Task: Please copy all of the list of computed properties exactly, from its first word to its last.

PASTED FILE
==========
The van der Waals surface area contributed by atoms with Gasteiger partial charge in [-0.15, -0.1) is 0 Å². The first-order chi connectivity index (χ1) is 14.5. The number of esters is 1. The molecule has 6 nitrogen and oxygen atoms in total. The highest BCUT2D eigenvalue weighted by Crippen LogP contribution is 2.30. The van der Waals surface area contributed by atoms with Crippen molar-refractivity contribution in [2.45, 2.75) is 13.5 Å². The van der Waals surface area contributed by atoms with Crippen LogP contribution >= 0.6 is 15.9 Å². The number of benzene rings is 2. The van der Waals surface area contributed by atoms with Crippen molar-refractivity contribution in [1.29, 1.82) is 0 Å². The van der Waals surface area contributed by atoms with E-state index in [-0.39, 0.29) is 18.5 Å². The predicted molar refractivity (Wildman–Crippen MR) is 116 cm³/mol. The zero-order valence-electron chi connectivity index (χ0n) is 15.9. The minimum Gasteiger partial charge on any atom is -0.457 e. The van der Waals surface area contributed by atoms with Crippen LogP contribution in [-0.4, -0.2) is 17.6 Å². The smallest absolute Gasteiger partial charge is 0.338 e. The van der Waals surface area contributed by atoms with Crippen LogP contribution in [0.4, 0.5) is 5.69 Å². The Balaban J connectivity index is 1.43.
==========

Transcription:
The van der Waals surface area contributed by atoms with Gasteiger partial charge in [-0.15, -0.1) is 0 Å². The first-order chi connectivity index (χ1) is 14.5. The number of esters is 1. The molecule has 6 nitrogen and oxygen atoms in total. The highest BCUT2D eigenvalue weighted by Crippen LogP contribution is 2.30. The van der Waals surface area contributed by atoms with Crippen molar-refractivity contribution in [2.45, 2.75) is 13.5 Å². The van der Waals surface area contributed by atoms with Crippen LogP contribution >= 0.6 is 15.9 Å². The number of benzene rings is 2. The van der Waals surface area contributed by atoms with Crippen molar-refractivity contribution in [1.29, 1.82) is 0 Å². The van der Waals surface area contributed by atoms with E-state index in [-0.39, 0.29) is 18.5 Å². The predicted molar refractivity (Wildman–Crippen MR) is 116 cm³/mol. The zero-order valence-electron chi connectivity index (χ0n) is 15.9. The minimum Gasteiger partial charge on any atom is -0.457 e. The van der Waals surface area contributed by atoms with Crippen LogP contribution in [-0.4, -0.2) is 17.6 Å². The smallest absolute Gasteiger partial charge is 0.338 e. The van der Waals surface area contributed by atoms with Crippen LogP contribution in [0.4, 0.5) is 5.69 Å². The Balaban J connectivity index is 1.43.